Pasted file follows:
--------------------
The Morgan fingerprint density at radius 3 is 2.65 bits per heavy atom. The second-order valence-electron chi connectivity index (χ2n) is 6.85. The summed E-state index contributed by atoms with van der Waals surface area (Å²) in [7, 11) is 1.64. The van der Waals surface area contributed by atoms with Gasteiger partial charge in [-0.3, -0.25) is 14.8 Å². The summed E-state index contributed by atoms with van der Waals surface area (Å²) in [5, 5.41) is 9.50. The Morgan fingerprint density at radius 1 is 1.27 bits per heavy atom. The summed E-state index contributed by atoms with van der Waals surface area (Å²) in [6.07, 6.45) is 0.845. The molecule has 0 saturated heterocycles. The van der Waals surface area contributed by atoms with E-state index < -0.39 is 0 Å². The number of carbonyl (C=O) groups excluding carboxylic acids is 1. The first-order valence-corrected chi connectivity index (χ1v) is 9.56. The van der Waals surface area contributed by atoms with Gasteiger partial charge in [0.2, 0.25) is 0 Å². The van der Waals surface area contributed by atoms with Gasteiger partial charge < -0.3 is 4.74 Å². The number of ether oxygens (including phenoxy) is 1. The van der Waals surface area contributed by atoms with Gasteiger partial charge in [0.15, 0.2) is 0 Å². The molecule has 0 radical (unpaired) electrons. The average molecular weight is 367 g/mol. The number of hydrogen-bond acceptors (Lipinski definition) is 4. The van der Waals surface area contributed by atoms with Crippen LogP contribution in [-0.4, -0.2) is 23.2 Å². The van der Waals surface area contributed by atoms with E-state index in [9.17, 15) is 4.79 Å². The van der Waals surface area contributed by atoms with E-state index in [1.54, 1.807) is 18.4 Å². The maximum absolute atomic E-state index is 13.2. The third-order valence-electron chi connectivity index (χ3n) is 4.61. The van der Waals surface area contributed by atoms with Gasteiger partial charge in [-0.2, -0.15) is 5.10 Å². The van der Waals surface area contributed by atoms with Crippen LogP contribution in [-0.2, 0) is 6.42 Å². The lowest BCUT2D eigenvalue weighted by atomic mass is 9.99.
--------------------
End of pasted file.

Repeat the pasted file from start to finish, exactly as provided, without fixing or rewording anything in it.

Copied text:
The Morgan fingerprint density at radius 3 is 2.65 bits per heavy atom. The second-order valence-electron chi connectivity index (χ2n) is 6.85. The summed E-state index contributed by atoms with van der Waals surface area (Å²) in [7, 11) is 1.64. The van der Waals surface area contributed by atoms with Gasteiger partial charge in [-0.3, -0.25) is 14.8 Å². The summed E-state index contributed by atoms with van der Waals surface area (Å²) in [5, 5.41) is 9.50. The Morgan fingerprint density at radius 1 is 1.27 bits per heavy atom. The summed E-state index contributed by atoms with van der Waals surface area (Å²) in [6.07, 6.45) is 0.845. The molecule has 0 saturated heterocycles. The van der Waals surface area contributed by atoms with E-state index < -0.39 is 0 Å². The number of carbonyl (C=O) groups excluding carboxylic acids is 1. The first-order valence-corrected chi connectivity index (χ1v) is 9.56. The van der Waals surface area contributed by atoms with Gasteiger partial charge in [0.2, 0.25) is 0 Å². The van der Waals surface area contributed by atoms with Gasteiger partial charge < -0.3 is 4.74 Å². The number of ether oxygens (including phenoxy) is 1. The van der Waals surface area contributed by atoms with Gasteiger partial charge in [0.15, 0.2) is 0 Å². The molecule has 0 radical (unpaired) electrons. The average molecular weight is 367 g/mol. The number of hydrogen-bond acceptors (Lipinski definition) is 4. The van der Waals surface area contributed by atoms with Crippen LogP contribution in [-0.4, -0.2) is 23.2 Å². The van der Waals surface area contributed by atoms with E-state index in [9.17, 15) is 4.79 Å². The van der Waals surface area contributed by atoms with E-state index in [1.54, 1.807) is 18.4 Å². The maximum absolute atomic E-state index is 13.2. The third-order valence-electron chi connectivity index (χ3n) is 4.61. The van der Waals surface area contributed by atoms with Gasteiger partial charge in [-0.2, -0.15) is 5.10 Å². The van der Waals surface area contributed by atoms with Crippen LogP contribution in [-0.2, 0) is 6.42 Å². The lowest BCUT2D eigenvalue weighted by atomic mass is 9.99.